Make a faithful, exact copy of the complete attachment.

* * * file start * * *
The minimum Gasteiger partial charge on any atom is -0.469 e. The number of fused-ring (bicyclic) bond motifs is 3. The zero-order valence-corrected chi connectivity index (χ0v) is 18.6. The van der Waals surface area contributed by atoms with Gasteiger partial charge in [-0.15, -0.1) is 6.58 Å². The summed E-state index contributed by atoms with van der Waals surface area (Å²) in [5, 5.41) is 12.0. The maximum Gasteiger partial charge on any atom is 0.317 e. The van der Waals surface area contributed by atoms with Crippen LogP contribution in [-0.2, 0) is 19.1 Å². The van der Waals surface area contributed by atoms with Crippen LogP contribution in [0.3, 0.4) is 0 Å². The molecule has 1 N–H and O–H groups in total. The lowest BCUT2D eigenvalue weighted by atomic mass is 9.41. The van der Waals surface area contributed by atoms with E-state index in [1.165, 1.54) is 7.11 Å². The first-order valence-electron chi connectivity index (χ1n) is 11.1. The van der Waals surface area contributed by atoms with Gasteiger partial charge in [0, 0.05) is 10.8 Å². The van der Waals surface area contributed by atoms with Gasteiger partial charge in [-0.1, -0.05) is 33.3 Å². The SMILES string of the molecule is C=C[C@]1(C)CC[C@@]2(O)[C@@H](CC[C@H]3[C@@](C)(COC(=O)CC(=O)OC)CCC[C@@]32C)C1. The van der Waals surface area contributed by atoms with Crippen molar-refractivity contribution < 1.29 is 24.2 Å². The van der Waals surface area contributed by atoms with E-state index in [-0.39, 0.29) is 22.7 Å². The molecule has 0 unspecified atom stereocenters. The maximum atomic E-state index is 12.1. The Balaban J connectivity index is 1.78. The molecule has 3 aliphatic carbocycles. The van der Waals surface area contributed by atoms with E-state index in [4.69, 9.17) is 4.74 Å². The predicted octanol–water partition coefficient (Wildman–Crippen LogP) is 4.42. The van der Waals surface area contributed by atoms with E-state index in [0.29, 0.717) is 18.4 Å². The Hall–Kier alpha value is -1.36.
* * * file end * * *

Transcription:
The minimum Gasteiger partial charge on any atom is -0.469 e. The number of fused-ring (bicyclic) bond motifs is 3. The zero-order valence-corrected chi connectivity index (χ0v) is 18.6. The van der Waals surface area contributed by atoms with Gasteiger partial charge in [-0.15, -0.1) is 6.58 Å². The summed E-state index contributed by atoms with van der Waals surface area (Å²) in [5, 5.41) is 12.0. The maximum Gasteiger partial charge on any atom is 0.317 e. The van der Waals surface area contributed by atoms with Crippen LogP contribution in [-0.2, 0) is 19.1 Å². The van der Waals surface area contributed by atoms with Crippen LogP contribution in [0.3, 0.4) is 0 Å². The molecule has 1 N–H and O–H groups in total. The lowest BCUT2D eigenvalue weighted by atomic mass is 9.41. The van der Waals surface area contributed by atoms with E-state index in [1.165, 1.54) is 7.11 Å². The first-order valence-electron chi connectivity index (χ1n) is 11.1. The van der Waals surface area contributed by atoms with Gasteiger partial charge in [0, 0.05) is 10.8 Å². The van der Waals surface area contributed by atoms with Gasteiger partial charge in [-0.1, -0.05) is 33.3 Å². The SMILES string of the molecule is C=C[C@]1(C)CC[C@@]2(O)[C@@H](CC[C@H]3[C@@](C)(COC(=O)CC(=O)OC)CCC[C@@]32C)C1. The van der Waals surface area contributed by atoms with Crippen molar-refractivity contribution < 1.29 is 24.2 Å². The van der Waals surface area contributed by atoms with E-state index in [-0.39, 0.29) is 22.7 Å². The molecule has 0 unspecified atom stereocenters. The maximum atomic E-state index is 12.1. The Balaban J connectivity index is 1.78. The molecule has 3 aliphatic carbocycles. The van der Waals surface area contributed by atoms with E-state index in [4.69, 9.17) is 4.74 Å². The predicted octanol–water partition coefficient (Wildman–Crippen LogP) is 4.42. The van der Waals surface area contributed by atoms with E-state index in [0.29, 0.717) is 18.4 Å². The Hall–Kier alpha value is -1.36.